DPP swoops on Moyo, Olopeng

Olopeng
Olopeng

The Directorate of Public Prosecutions yesterday applied to freeze the accounts of Youth, Sports and Culture minister, Thapelo Olopeng.

The Directorate of Public Prosecutions (DPP) has applied to freeze the accounts of Youth, Sports and Culture minister, Thapelo Olopeng and IRB Transport, a company headed by Tati East legislator, Samson Guma Moyo. In an action led by the Directorate on Corruption and Economic Crime, DPP officials filed the application yesterday morning at the Village Magistrate Court, with the matter set to commence after July 28.

According to the papers filed, IRB Transport is cited as first respondent, with Olopeng and Standard Chartered Bank Botswana as the second and third respectively. While it is unclear what the minister’s association with the company or the matter is, Moyo is IRB Transport’s managing director and the accounts the DPP wants frozen are held at the bank. Village Magistrate officials were however quick to point out that no charges had been filed in the matter as yet. “The DPP has filed a ‘miscellaneous application’ under which it is seeking to freeze the accounts. “No charges have been laid,” the officials said. Mmegi has been informed that while Olopeng and IRB Transport have filed their responses to the DPP’s application, the bank is due to submit by July 10.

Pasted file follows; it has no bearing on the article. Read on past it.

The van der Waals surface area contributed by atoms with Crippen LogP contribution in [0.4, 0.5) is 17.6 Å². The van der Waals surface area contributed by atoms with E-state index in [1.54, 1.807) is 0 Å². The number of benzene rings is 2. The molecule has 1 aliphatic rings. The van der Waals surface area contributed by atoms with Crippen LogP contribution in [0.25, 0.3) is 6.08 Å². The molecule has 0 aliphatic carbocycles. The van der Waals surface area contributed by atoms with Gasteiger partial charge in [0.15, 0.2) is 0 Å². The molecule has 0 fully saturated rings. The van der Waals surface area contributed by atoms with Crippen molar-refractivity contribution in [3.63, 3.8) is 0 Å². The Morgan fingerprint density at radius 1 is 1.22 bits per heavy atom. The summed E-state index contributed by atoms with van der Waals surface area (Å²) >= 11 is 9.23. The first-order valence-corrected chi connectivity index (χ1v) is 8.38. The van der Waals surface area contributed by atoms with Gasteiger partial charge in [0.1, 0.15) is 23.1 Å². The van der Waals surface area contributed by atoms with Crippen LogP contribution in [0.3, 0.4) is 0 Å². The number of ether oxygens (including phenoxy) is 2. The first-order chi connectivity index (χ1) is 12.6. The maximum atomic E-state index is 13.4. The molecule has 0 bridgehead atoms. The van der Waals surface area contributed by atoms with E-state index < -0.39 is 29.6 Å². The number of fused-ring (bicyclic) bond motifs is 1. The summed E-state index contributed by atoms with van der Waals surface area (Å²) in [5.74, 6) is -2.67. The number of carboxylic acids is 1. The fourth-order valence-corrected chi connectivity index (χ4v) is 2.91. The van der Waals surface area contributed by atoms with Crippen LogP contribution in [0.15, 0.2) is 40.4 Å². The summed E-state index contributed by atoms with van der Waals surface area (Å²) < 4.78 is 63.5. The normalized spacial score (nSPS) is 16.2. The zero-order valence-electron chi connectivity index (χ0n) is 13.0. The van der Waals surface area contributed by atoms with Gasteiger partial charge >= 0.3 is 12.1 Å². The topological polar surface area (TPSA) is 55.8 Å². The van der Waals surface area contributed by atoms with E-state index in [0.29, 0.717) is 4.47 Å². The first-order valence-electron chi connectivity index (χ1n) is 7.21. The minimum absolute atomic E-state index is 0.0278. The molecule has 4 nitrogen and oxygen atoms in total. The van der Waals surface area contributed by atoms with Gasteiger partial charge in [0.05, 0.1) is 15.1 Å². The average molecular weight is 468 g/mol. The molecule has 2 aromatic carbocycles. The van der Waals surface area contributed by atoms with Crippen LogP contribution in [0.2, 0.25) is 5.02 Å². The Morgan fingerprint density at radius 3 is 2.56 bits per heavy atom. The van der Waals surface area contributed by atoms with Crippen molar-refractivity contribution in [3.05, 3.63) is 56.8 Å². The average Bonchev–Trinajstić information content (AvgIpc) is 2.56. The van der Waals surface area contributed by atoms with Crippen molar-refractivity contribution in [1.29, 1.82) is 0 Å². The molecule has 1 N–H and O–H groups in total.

The DPP will file replying affidavits on July 17 and all papers in the matter are due by July 28. Already, it is understood attorneys representing the company and Olopeng are demanding that the DPP explain why it requires accounts to be frozen.


Yesterday evening, Moyo’s attorney, Moses Kadye, declined to shed light on the matter.

“The matter is still at court and I cannot comment further,” he said. Moyo confirmed to Mmegi that one of his companies was involved in a matter before the Village Magistrate Court. “I can only confirm that one of my companies has been taken before court, but you can go to the Magistrate and look for that information,” he said. “I have nothing to hide. If it’s a court case, it must go ahead.” Olopeng was unavailable for comment.

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